ODJ: it’s not about me

October 21, 2013 

READ: Luke 24:13-27 

Everything written about Me in the law of Moses and the prophets and in the Psalms must be fulfilled (v.44).

Tim Keller asks, “Is the Bible basically about me and what I must do? Or is it basically about Jesus and what He has done?” The pastor and author asks us to consider the familiar account of David and Goliath. We tend to view that story as an example of how God can help us slay the metaphorical giants in our lives. Keller suggests that’s a mistake. A story from the gospel of Luke reveals why.

On the day of His resurrection, Jesus interacted with two of His followers on the road from Jerusalem to Emmaus. Amazingly, but fittingly, they didn’t recognise Him (Luke 24:16). That lack of recognition symbolises their deeper problem, and perhaps ours.

“You find it so hard to believe all that the prophets wrote in the Scriptures,” Jesus told them (v.25). They didn’t understand that everything in the Old Testament writings pointed to Jesus! Genesis foretold of Eve’s offspring who would crush the head of the serpent (3:15). It also records God’s promise to Abraham to bless all the nations through his descendants (12:2-3). The prophets spoke of the Wonderful Counsellor and the Suffering Servant who would come (Isaiah 9:6, 53:2-6). The Psalms present a Messiah who would be God’s Son and foretold of His crucifixion even before that form of execution had been invented (2:7, 22:16-18).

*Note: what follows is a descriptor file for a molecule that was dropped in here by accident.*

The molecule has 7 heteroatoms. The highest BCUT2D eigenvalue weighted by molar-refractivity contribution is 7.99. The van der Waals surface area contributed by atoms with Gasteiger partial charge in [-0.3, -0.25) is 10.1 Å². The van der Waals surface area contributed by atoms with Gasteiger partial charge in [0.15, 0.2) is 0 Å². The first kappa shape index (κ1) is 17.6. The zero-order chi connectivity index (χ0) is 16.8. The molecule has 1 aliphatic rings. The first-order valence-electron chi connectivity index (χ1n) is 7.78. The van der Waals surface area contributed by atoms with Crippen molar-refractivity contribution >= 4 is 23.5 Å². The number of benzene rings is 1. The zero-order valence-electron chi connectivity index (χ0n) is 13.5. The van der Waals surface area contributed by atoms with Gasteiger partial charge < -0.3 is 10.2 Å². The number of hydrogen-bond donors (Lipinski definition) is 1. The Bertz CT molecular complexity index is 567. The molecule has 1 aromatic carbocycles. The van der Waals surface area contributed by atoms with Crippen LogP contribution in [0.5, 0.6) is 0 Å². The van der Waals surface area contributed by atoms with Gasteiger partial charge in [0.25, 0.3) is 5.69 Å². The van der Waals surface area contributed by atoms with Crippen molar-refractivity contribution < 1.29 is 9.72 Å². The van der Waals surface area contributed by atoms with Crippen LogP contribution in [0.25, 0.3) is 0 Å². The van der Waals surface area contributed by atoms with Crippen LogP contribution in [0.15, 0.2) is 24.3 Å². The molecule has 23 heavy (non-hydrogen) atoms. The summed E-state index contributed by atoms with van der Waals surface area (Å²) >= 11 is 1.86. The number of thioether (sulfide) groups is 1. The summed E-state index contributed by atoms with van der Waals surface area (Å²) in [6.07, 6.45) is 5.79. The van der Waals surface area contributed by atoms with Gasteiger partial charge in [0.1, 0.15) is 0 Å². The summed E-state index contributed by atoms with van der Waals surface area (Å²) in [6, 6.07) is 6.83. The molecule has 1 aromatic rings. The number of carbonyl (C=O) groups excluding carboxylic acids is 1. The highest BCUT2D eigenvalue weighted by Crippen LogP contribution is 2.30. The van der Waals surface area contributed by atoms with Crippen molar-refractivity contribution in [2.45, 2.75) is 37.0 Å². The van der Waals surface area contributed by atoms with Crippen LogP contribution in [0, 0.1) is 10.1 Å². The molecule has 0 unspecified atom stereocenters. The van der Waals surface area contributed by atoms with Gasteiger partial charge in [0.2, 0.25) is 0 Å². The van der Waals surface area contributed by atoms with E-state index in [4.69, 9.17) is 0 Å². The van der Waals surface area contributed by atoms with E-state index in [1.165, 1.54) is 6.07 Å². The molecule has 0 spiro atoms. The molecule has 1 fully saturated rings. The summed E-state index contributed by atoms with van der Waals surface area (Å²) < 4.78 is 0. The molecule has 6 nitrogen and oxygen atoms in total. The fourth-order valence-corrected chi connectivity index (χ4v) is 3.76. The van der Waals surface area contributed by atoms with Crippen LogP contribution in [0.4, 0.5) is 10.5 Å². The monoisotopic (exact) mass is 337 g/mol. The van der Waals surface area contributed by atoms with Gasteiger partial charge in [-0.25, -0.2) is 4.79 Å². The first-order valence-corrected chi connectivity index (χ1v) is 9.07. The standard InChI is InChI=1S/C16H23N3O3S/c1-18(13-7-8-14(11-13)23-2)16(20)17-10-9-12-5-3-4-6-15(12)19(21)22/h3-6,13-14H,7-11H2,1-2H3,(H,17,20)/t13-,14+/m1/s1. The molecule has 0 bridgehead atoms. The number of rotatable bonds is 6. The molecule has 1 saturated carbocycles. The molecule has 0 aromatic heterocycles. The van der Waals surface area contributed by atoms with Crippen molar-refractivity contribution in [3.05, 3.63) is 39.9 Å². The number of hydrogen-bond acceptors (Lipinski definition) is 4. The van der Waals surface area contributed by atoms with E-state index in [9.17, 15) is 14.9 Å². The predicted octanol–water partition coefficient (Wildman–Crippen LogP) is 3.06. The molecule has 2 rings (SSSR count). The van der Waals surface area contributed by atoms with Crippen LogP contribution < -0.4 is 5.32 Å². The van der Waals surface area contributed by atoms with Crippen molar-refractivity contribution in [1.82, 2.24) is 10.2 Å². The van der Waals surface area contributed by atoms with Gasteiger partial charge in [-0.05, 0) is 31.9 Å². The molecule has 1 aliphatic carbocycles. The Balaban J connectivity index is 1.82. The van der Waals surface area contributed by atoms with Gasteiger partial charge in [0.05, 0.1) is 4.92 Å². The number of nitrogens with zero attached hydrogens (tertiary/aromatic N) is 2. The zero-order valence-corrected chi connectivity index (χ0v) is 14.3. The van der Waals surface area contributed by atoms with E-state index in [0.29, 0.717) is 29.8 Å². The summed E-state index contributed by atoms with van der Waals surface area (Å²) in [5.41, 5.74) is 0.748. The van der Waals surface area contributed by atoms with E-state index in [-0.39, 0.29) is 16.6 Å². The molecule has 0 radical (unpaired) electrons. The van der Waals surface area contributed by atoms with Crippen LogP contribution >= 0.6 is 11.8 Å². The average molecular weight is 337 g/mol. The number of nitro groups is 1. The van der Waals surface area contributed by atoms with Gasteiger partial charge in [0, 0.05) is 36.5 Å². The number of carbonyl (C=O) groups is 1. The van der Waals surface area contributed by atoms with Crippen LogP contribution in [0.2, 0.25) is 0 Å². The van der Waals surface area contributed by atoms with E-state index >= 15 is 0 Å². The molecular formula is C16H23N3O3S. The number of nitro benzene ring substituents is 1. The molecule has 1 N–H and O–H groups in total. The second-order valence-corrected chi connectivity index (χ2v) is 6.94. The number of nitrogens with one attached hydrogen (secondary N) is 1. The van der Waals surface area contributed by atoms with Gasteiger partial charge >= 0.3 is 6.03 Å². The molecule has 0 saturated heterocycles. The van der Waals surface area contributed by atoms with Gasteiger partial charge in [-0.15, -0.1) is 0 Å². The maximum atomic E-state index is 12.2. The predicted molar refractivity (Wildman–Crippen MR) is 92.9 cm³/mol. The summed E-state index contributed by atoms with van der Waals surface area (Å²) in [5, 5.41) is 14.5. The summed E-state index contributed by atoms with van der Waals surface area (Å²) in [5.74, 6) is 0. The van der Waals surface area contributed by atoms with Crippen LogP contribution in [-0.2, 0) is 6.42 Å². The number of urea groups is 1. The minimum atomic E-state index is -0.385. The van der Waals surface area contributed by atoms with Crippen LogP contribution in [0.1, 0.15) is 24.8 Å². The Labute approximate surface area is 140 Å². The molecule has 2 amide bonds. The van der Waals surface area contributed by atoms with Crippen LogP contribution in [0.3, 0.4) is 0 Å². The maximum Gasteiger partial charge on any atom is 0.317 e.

I’m so prone to live my life as if everything is all about me. And while I fully understand that God’s Word is not about me, I tend to read the Bible with a ‘what’s in it for me’ perspective. When I do that I miss the wonderful truth that there’s One who can say, in perfect and majestic humility, “It’s about Me.” And that changes everything! —Tim Gustafson

Read Acts 2:22-35 for Peter’s brief overview of what the Old Testament is all about. 
When you read the Bible, how do you apply its instruction? How has Jesus been revealed to us throughout God’s Word?